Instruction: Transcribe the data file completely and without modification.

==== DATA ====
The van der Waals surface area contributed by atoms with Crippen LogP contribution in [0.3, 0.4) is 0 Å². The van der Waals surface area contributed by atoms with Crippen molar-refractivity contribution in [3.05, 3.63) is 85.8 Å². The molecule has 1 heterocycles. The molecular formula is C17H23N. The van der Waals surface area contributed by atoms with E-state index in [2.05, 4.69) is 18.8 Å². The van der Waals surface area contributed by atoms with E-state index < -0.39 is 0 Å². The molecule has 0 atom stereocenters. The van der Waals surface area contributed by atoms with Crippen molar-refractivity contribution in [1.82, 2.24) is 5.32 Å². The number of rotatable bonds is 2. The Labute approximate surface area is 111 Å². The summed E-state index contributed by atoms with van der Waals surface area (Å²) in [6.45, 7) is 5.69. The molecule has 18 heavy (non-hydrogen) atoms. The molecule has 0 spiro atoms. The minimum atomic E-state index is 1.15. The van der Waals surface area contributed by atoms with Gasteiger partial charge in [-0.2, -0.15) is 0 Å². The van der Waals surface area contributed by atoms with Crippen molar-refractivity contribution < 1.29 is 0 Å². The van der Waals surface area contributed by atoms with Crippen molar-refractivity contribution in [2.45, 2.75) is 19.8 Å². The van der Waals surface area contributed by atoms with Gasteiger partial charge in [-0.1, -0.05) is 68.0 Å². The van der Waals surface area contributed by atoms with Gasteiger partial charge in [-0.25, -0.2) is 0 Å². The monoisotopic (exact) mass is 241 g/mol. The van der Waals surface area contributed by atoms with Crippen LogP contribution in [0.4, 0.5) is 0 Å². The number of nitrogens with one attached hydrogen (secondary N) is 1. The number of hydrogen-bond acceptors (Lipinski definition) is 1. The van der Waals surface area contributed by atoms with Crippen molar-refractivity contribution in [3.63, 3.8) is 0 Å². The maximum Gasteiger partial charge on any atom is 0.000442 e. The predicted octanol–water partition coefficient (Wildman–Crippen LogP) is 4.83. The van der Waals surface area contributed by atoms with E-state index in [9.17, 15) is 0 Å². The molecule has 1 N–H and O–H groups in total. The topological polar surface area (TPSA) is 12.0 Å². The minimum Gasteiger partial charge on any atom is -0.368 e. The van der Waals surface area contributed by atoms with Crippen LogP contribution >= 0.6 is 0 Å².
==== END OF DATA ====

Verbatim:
The van der Waals surface area contributed by atoms with Crippen LogP contribution in [0.3, 0.4) is 0 Å². The van der Waals surface area contributed by atoms with Crippen molar-refractivity contribution in [3.05, 3.63) is 85.8 Å². The molecule has 1 heterocycles. The molecular formula is C17H23N. The van der Waals surface area contributed by atoms with E-state index in [2.05, 4.69) is 18.8 Å². The van der Waals surface area contributed by atoms with E-state index < -0.39 is 0 Å². The molecule has 0 atom stereocenters. The van der Waals surface area contributed by atoms with Crippen molar-refractivity contribution in [1.82, 2.24) is 5.32 Å². The number of rotatable bonds is 2. The Labute approximate surface area is 111 Å². The summed E-state index contributed by atoms with van der Waals surface area (Å²) in [6.45, 7) is 5.69. The molecule has 18 heavy (non-hydrogen) atoms. The molecule has 0 spiro atoms. The minimum atomic E-state index is 1.15. The van der Waals surface area contributed by atoms with Gasteiger partial charge in [-0.2, -0.15) is 0 Å². The van der Waals surface area contributed by atoms with Crippen molar-refractivity contribution < 1.29 is 0 Å². The van der Waals surface area contributed by atoms with Crippen molar-refractivity contribution in [2.45, 2.75) is 19.8 Å². The van der Waals surface area contributed by atoms with Gasteiger partial charge in [-0.1, -0.05) is 68.0 Å². The van der Waals surface area contributed by atoms with Gasteiger partial charge in [-0.25, -0.2) is 0 Å². The monoisotopic (exact) mass is 241 g/mol. The van der Waals surface area contributed by atoms with Crippen LogP contribution in [0.4, 0.5) is 0 Å². The number of nitrogens with one attached hydrogen (secondary N) is 1. The number of hydrogen-bond acceptors (Lipinski definition) is 1. The van der Waals surface area contributed by atoms with Crippen molar-refractivity contribution in [3.63, 3.8) is 0 Å². The maximum Gasteiger partial charge on any atom is 0.000442 e. The predicted octanol–water partition coefficient (Wildman–Crippen LogP) is 4.83. The van der Waals surface area contributed by atoms with E-state index in [9.17, 15) is 0 Å². The molecule has 1 N–H and O–H groups in total. The topological polar surface area (TPSA) is 12.0 Å². The minimum Gasteiger partial charge on any atom is -0.368 e. The van der Waals surface area contributed by atoms with Crippen LogP contribution >= 0.6 is 0 Å².